This can depend on:

  • Skills Assessment requirements - these vary widely depending on your occupation
  • Competitiveness of SkillSelect - some occupations are more difficult than others when it comes to getting a SkillSelect invitation
  • State Nomination Opportunities - each state has its own state nomination list, and its own criteria. Choosing the right occupation may open up a range of state nomination opportunities

5. Get your First Professional Job in Australia

Getting your first professional job in Australia not only pays the bills, it open up a range of migration opportunities. These include:
  • Various employer sponsored visas - an employer can sponsor you for temporary and permanent visas
  • You can get points for Australian work experience - up to a maximum of 20 points
  • Many states require you to have worked in Australia before they will nominate you

Getting your first professional job can be challenging - some hints for doing this:
  • Make the most of your networking opportunities - university careers centres organise a range of activities - be the person who shows up to these!
  • Meet some locals - this will expose you to local customs and attitudes and improve your Australian English
  • The Professional Year is available for Accounting, IT and Engineering students - as this includes an internship, you may get a job offer after this if you perform well

6. State Nomination - Think Regional

State nomination opens up a range of opportunities - for instance:
  • Occupational Ceilings do not apply for state nominated visas - so if you are in a pro rata occupation, this may be your best option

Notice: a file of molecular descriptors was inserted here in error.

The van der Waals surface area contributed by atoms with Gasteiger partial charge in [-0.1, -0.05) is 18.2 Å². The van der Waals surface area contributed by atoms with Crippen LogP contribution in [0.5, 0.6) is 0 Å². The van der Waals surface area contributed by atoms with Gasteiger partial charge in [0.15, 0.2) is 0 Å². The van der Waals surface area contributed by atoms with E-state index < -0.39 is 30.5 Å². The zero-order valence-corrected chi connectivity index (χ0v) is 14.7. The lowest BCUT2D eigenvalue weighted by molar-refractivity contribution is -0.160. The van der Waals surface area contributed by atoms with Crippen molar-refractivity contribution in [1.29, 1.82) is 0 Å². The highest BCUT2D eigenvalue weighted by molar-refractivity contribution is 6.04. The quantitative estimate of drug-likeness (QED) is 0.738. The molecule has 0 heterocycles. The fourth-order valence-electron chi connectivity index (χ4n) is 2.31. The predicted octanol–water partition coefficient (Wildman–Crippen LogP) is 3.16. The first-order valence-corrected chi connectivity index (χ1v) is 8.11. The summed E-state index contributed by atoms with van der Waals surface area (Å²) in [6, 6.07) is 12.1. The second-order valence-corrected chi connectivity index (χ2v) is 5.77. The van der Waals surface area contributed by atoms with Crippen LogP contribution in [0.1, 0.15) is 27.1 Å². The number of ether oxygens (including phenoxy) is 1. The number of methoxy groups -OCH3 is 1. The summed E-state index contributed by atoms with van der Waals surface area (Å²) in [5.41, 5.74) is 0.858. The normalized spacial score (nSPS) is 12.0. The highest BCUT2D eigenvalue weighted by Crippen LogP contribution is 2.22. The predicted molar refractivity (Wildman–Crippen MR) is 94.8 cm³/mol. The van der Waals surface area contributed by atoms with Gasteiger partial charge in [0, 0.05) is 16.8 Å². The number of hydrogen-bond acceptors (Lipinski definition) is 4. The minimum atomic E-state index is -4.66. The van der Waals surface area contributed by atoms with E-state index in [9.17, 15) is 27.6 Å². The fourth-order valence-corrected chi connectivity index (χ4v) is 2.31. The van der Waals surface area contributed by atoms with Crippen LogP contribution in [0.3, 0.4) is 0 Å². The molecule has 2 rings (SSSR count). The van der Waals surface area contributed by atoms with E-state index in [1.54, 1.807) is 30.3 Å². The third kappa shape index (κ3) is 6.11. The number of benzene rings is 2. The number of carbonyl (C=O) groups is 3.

• State nomination gives you priority in SkillSelect - as soon as the nomination is completed, you receive an invitation immediately
  • State nomination gives you 5-10 additional points
  • There is a wider list of occupations available for state nomination

Each state and territory has its own list with its own criteria - so being familiar with these will give you the best possible chance.

People who are prepared to relocate outside the main capital cities enjoy advantages. For instance, they can be eligible for the following regional visa options:

7. Further Studies

You may be able to improve your chances of migration by doing further studies in Australia after completion of your first qualification. Examples include:
  • Study in a Regional Area: greatly improves your chances of state nomination and gives you 5 points if you complete a qualification taking 2 academic years
  • Bachelor Level or Higher: many SOL occupations require you to have a bachelor-level qualification for skills assessment. You also get extra points for a bachelor degree, and you may be eligible for the Post Study Work stream of the 485 visa
  • PhD and Masters by Research: extra points are available for PhD studies and Masters by Research in STEM specialisations. Many state governments look favourably on PhD graduates for state nomination

8. Make the Most of your Graduate Temporary Visa

Many students will not have enough time to apply for permanent residence in the available time between completing their course and expiry of their student visa.

Graduate temporary visas are a great way to extend your stay in Australia, but if used correctly are a great way to improve your chances of getting Permanent Residence. You can only apply for a Graduate Temporary Visa once, so make the most of it: